Thursday, July 10, 2008
Should I buy a scanner to use for the day and then just give it away? Or should I just skip my trip to the Alaska Railroad archives at the museum? As I ate my breakfast PB and J sandwich, I called Best Buy, Office Depot and Wal-Mart in search of an inexpensive scanner. The cheapest was $120. Slightly disgusted, I decided to take a hit in quality and instead use my digital camera.
Derek dropped me off at the Anchorage Museum of History and Art at 10:30 AM and I immediately went to Kathleen Hertel-Baker's office. One of Kathleen's duties is to oversee access to the Alaska Railroad archives which consist of a drawers and drawers of prints, negatives and newspaper articles. Once she turned me loose, I spent the next four hours salivating and photographing over 80 photos. Someday I hope to get these online for you to enjoy. You might want to keep reminding me.
As I emerged from the museum, I noticed the weather was absolutely gorgeous with sunny almost cloudless skies. Of course the weather is beautiful. I am not riding or photographing trains today. If it weren't for bad luck…. So I decided to walk the twelve blocks back to Don's condo. Taking the streets less traveled I was intrigued by not only the architecture of these older homes, but also their interesting paint schemes. Back at Don's we ate a late lunch and spent quite a bit of time looking at my Alaska Railroad website. This lead to an impromptu visit to eBay where I spent a dollar or two.
|No. 556 now resides in a park||Interesting choice of colors|
Some people just never learn. I met Frank again to do some more geocaching. I was still nursing my shredded legs from last time while he confessed to getting ill from the bizillion mosquito bites he had received. We decided to limit ourselves to more urban caches. The first one was at a piece of movie art along A street. We then found one at the Fish Creek watershed at Northwood Park and another along Chester Creek. So far so good. Three caches and nary a bug bite. However, our luck was about to change. We went after a cache in a woods along Strawberry Road and were greeted by not only an army of blood thirsty mosquitoes, but an invisible fleet of no-see-um's. "Bring it on!" I shouted. I felt confident this time since the only exposed flesh was my face and it had received a healthy dose of DEET. However, these insects apparently had been raised on DEET for they seemed totally immune. After signing the log sheet, I made a mad dash back to Frank's truck.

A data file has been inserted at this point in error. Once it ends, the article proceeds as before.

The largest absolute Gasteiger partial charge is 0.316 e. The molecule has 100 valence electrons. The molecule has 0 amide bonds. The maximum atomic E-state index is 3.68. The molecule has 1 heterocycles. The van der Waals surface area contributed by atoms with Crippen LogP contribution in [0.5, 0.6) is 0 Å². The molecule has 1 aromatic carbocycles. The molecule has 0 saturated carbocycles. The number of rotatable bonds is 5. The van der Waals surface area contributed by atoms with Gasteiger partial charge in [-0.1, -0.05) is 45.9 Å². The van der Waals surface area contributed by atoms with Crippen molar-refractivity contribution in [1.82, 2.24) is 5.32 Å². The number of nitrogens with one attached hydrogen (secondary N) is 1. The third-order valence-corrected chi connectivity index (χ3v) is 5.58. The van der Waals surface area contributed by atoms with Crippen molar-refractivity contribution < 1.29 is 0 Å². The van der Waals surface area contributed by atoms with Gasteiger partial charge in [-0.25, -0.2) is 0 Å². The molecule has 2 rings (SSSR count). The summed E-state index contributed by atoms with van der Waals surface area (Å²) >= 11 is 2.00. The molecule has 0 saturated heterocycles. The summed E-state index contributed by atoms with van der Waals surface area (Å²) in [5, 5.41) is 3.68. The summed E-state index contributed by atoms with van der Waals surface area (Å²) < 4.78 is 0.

We did two more caches in city parks and were again pummeled by swarms of hungry female mosquitoes. Maybe someone should try to create vegetarian mosquitoes that would cross breed in the wild. Anyway, I decided to do one final cache and call it a day. This one appeared safe since it was within ten feet of the road on a bike/jogging path. On the other side of the path was a dense woods which we wouldn't need to enter. Cyclists were traveling both ways on the path so it couldn't be that bad. Right? Frank and I didn't even make it to the path. We swatted wildly and ran frantically back to his truck. At one point, I thought this squadron of insects might succeed in pulling us back into the woods! We just barely made it into the truck and we immediately locked the doors in case they tried the door handles. Hundreds of them bumped against the windows and windshield. I thanked my lucky stars that they weren't able to break the glass and get in. Need to extract the truth from a terrorist? Put said terrorist in a closet with several thousand Alaskan mosquitoes. You'll have your answers in minutes.
Since the airport was close by, Frank made a quick plane spotting sweep. At one of the freight terminals, we spied an AWACS. Since I didn't have my camera with me, I used my cell phone camera instead. The photos look pretty grainy in low light, but at least I was able to capture the moment (1, 2). Frank dropped me off at the condo where I spent the remainder of the evening making tons of phone calls to set up next week's activities, visiting with Don and eating ice cream.
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